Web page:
Moscow-based artist Nastasya Shuljak transforms packs of wool into sculptures of small animals and other whimsical creatures. Plants sprout from the heads of smiling trees and other natural spirits. Polar bears, foxes, hares, and other critters stare through inquisitive eyes applied to their tiny woolen faces. Shuljak’s toys are an exercise in the flexibility of the material and also a way to bring joy to all who meet them.
Shuljak, a former theater artist and art teacher, tells Colossal that the practice of making creatures began when friends gifted her some wool. With that first bag she made a bear and a hare, and the menagerie has been growing ever since. “I saw children’s sonorous happiness in an adult man holding in his hands what I did,” says Shuljak. “Until now, it touches me, causes surprise and peace.” Commenting on the purpose of the figures, she added that her animals “do not aspire to the exhibition hall, do not claim to be art. These are just small lumps of joy, carefree second smiles.”
Shuljak teaches classes in Moscow on how to create the toys and also sells them via social media. For more information on upcoming workshops and to meet more of these adorable wool creatures, follow Shuljak on Instagram.
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Jonatan Maldonado, a Los Angeles-based artist and creative director, has a strong sense of pareidolia, the psychological phenomenon causing humans to see faces and meaning in inanimate objects. In Creatures of the Ancient Forest, Maldonado’s black and white photographs frame found branches and chunks of wood at just the right angle, allowing viewers to catch a glimpse of a squawking bird or a horned animal poking its head out of a tree.
The dark, twisted series is ongoing, and the artist tells Colossal he’ll soon be in Alabama Hills, California, searching for more pieces. “The Ancient Bristlecone Pine Forest in California is the home to the oldest trees in the world,” he says. “Being surrounded by their spectacular shapes feels truly magical, or maybe it’s the lack of oxygen when hiking at 10,000 feet.” Follow Maldonado on Instagram to see what he spots next.
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150,000 Botanical and Animal Illustrations Available for Free Download from Biodiversity Heritage Library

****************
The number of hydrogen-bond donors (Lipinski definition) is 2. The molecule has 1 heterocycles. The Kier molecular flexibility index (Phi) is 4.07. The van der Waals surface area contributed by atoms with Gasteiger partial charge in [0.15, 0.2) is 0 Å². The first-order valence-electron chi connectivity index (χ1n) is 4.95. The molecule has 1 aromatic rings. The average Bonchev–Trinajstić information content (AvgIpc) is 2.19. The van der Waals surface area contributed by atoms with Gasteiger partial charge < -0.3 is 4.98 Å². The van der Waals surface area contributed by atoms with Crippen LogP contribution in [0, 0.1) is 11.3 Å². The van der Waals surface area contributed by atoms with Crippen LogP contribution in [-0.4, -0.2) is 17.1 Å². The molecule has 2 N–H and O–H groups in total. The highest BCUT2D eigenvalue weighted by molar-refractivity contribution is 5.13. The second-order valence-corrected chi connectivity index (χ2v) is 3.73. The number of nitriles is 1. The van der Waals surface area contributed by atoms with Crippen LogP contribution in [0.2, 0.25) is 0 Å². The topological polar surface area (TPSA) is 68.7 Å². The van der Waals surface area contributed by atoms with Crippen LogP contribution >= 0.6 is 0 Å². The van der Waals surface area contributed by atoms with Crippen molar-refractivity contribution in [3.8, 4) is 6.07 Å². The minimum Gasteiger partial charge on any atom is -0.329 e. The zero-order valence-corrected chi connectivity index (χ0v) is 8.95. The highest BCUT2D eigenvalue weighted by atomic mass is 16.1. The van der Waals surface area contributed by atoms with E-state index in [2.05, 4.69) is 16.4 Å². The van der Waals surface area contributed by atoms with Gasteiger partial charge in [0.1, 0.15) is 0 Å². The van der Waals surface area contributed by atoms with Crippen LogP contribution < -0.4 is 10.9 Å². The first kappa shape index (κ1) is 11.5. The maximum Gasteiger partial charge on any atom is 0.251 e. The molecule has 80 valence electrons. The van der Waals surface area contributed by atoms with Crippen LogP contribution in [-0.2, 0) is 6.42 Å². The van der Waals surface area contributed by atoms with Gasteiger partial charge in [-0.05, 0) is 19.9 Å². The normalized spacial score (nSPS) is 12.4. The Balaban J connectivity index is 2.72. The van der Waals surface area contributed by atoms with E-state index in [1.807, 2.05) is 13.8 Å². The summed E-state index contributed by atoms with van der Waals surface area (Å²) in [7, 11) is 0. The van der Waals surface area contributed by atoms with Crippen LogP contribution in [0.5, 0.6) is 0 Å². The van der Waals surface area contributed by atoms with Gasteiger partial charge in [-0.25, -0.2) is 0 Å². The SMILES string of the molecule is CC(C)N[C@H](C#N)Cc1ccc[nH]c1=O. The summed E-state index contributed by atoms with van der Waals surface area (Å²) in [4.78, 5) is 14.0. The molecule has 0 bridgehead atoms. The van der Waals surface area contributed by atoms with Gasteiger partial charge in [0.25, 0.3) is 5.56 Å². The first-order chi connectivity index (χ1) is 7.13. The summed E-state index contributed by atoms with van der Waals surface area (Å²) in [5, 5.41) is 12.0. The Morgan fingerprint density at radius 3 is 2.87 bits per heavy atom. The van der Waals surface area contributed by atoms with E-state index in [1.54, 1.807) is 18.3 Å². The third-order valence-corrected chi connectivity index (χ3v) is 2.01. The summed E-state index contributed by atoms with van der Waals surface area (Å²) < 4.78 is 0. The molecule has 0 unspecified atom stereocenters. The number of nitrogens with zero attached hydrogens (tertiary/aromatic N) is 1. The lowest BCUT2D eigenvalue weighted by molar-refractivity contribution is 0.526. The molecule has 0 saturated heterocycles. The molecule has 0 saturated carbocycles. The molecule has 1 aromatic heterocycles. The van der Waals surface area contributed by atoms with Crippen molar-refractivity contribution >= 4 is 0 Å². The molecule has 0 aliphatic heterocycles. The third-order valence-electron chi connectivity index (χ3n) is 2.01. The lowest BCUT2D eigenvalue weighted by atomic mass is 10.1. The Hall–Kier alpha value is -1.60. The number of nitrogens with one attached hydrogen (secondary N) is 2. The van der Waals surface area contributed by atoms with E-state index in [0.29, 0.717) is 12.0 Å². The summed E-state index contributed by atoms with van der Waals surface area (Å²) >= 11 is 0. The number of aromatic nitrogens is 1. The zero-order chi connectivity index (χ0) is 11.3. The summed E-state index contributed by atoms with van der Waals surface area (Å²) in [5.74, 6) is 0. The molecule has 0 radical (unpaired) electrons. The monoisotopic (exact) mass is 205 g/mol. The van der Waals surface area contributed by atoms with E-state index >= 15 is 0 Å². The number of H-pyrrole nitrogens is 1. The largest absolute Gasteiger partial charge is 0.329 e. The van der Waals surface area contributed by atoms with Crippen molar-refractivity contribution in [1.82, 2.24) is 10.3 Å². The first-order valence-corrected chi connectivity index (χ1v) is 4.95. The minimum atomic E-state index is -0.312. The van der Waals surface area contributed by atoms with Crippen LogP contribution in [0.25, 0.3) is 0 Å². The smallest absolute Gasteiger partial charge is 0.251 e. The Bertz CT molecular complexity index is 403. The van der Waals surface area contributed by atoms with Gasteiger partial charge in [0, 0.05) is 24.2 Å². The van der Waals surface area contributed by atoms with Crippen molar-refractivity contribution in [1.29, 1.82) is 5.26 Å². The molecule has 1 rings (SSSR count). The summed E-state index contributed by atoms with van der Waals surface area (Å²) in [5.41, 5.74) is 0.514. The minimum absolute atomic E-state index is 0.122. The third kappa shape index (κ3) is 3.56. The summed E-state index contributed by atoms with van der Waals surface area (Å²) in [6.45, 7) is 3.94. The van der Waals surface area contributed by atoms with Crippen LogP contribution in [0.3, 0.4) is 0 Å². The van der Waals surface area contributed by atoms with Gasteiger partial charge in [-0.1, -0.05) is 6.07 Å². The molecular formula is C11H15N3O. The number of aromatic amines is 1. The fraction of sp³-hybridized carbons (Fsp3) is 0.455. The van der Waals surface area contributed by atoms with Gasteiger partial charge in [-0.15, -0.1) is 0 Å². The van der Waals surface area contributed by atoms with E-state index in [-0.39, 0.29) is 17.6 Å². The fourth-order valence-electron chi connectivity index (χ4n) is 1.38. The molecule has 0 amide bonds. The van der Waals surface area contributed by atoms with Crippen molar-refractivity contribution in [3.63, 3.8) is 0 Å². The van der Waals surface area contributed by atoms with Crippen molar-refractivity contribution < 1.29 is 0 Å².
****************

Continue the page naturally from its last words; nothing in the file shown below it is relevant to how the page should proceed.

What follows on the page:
Billed as the world’s largest open access digital archive dedicated to life on Earth, the Biodiversity Heritage Library is comprised of animal sketches, historical diagrams, botanical studies, and various scientific research collected from hundreds of thousands of journals and libraries around the globe. In an effort to share information and promote collaboration to combat the ongoing climate crisis, the site boasts a collection of more than 55 million pages of literature, some of which dates back to the 15th century. At least 150,000 illustrations are available for free download in high-resolution files.
Among the collections is a digital copy of Joseph Wolf’s The Zoological Sketches, two volumes containing about 100 lithographs depicting wild animals housed in London’s Regent’s Park. Wolf originally sketched and painted the vignettes in the mid-19th century. Other diverse works range from a watercolor project detailing flowers indigenous to the Hawaiian islands, to a guide for do-it-yourself taxidermy replete with illustrated instructions published in 1833.
The library also offers a variety of tools, including search features to find species by taxonomy and another option to monitor online conversations related to books and articles in the archive. Consistently adding collections to the public domain, the organization currently is working on a project to promote awareness of the field notes available from the Smithsonian Institution Archives, the Smithsonian Libraries, and the National Museum of Natural History.
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Knoxville, Tennessee-born artist Serra Victoria Bothwell Fels ruptures long-held conceptions that human environments are stable—literally. Part of two different projects at Catinca Tabacaru Gallery and the John Michael Kohler Arts Center, Bothwell Fels creates ridge- and mountain-like installations that split and burst through the floorboards, sometimes even spanning multiple rooms. With lighter pigmented tops, the wood pieces swell and expand, solidifying their resemblance to natural features.
The artist’s goal is to transform mundane spaces into areas of disruption, forcing her viewers to question how their environments inform their senses of reality. In a statement, Bothwell Fels said her “sculptural ecosystems pierce the architectural facade of banality with fantastical outcroppings of growths, pores, wrinkles, spills, fractalized structures, and rupture, inviting a reassessment (of) the norms that are established and reinforced through the physical materiality of our built environments.”
Her show Beauty Surplus is on view through May 24 at the John Michael Kohler Arts Center in Sheboygan, Wisconsin. Check out Instagram for more of Bothwell Fels’s destabilizing projects. (via Art Ruby)